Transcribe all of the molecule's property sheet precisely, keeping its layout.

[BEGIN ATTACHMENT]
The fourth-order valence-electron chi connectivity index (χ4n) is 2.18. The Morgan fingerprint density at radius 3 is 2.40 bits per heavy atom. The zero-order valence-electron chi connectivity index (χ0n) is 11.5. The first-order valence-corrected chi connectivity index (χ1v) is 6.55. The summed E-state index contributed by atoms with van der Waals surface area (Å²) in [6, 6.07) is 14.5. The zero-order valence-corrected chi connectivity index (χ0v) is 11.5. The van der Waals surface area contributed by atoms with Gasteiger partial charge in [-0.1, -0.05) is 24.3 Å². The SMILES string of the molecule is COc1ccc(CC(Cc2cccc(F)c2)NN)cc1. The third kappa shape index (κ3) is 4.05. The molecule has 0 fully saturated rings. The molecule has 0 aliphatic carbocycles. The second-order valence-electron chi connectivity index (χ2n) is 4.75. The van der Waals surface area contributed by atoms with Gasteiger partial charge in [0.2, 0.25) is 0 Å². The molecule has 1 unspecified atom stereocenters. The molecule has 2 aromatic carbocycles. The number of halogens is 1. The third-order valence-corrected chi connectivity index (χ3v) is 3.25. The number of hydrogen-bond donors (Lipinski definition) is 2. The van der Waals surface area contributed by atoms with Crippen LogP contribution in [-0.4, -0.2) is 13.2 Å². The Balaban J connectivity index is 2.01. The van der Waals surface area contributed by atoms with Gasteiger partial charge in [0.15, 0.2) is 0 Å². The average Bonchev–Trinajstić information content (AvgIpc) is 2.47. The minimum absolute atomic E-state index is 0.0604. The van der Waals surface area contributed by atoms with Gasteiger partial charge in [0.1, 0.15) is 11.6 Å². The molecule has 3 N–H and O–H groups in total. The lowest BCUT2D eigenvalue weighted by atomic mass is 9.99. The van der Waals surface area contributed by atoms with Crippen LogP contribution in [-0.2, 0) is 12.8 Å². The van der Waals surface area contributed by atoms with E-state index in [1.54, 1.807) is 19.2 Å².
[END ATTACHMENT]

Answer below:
The fourth-order valence-electron chi connectivity index (χ4n) is 2.18. The Morgan fingerprint density at radius 3 is 2.40 bits per heavy atom. The zero-order valence-electron chi connectivity index (χ0n) is 11.5. The first-order valence-corrected chi connectivity index (χ1v) is 6.55. The summed E-state index contributed by atoms with van der Waals surface area (Å²) in [6, 6.07) is 14.5. The zero-order valence-corrected chi connectivity index (χ0v) is 11.5. The van der Waals surface area contributed by atoms with Gasteiger partial charge in [-0.1, -0.05) is 24.3 Å². The SMILES string of the molecule is COc1ccc(CC(Cc2cccc(F)c2)NN)cc1. The third kappa shape index (κ3) is 4.05. The molecule has 0 fully saturated rings. The molecule has 0 aliphatic carbocycles. The second-order valence-electron chi connectivity index (χ2n) is 4.75. The van der Waals surface area contributed by atoms with Gasteiger partial charge in [0.2, 0.25) is 0 Å². The molecule has 1 unspecified atom stereocenters. The molecule has 2 aromatic carbocycles. The number of halogens is 1. The third-order valence-corrected chi connectivity index (χ3v) is 3.25. The number of hydrogen-bond donors (Lipinski definition) is 2. The van der Waals surface area contributed by atoms with Crippen LogP contribution in [-0.4, -0.2) is 13.2 Å². The Balaban J connectivity index is 2.01. The van der Waals surface area contributed by atoms with Gasteiger partial charge in [0.15, 0.2) is 0 Å². The average Bonchev–Trinajstić information content (AvgIpc) is 2.47. The minimum absolute atomic E-state index is 0.0604. The van der Waals surface area contributed by atoms with Gasteiger partial charge in [0.1, 0.15) is 11.6 Å². The molecule has 3 N–H and O–H groups in total. The lowest BCUT2D eigenvalue weighted by atomic mass is 9.99. The van der Waals surface area contributed by atoms with Crippen LogP contribution in [-0.2, 0) is 12.8 Å². The van der Waals surface area contributed by atoms with E-state index in [1.54, 1.807) is 19.2 Å².